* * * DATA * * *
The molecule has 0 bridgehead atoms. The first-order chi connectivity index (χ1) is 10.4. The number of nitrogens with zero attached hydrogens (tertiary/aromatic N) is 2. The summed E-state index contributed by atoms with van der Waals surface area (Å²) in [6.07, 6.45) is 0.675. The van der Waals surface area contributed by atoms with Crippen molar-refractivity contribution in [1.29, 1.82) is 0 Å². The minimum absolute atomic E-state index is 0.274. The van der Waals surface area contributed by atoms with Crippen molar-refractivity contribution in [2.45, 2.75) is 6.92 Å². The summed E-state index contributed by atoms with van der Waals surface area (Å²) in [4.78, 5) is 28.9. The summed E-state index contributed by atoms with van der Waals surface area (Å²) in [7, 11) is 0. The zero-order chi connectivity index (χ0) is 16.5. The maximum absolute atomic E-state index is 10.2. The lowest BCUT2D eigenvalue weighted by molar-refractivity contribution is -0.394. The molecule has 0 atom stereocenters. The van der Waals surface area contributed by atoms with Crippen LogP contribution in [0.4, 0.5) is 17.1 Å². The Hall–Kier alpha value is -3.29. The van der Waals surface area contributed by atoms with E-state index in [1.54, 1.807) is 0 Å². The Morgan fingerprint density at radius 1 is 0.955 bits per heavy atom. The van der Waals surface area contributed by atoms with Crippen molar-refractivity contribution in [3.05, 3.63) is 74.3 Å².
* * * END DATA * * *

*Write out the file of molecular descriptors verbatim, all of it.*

The molecule has 0 bridgehead atoms. The first-order chi connectivity index (χ1) is 10.4. The number of nitrogens with zero attached hydrogens (tertiary/aromatic N) is 2. The summed E-state index contributed by atoms with van der Waals surface area (Å²) in [6.07, 6.45) is 0.675. The van der Waals surface area contributed by atoms with Crippen molar-refractivity contribution in [1.29, 1.82) is 0 Å². The minimum absolute atomic E-state index is 0.274. The van der Waals surface area contributed by atoms with Crippen molar-refractivity contribution in [2.45, 2.75) is 6.92 Å². The summed E-state index contributed by atoms with van der Waals surface area (Å²) in [4.78, 5) is 28.9. The summed E-state index contributed by atoms with van der Waals surface area (Å²) in [7, 11) is 0. The zero-order chi connectivity index (χ0) is 16.5. The maximum absolute atomic E-state index is 10.2. The lowest BCUT2D eigenvalue weighted by molar-refractivity contribution is -0.394. The molecule has 0 atom stereocenters. The van der Waals surface area contributed by atoms with Crippen LogP contribution in [0.4, 0.5) is 17.1 Å². The Hall–Kier alpha value is -3.29. The van der Waals surface area contributed by atoms with E-state index in [1.54, 1.807) is 0 Å². The Morgan fingerprint density at radius 1 is 0.955 bits per heavy atom. The van der Waals surface area contributed by atoms with Crippen molar-refractivity contribution in [3.05, 3.63) is 74.3 Å².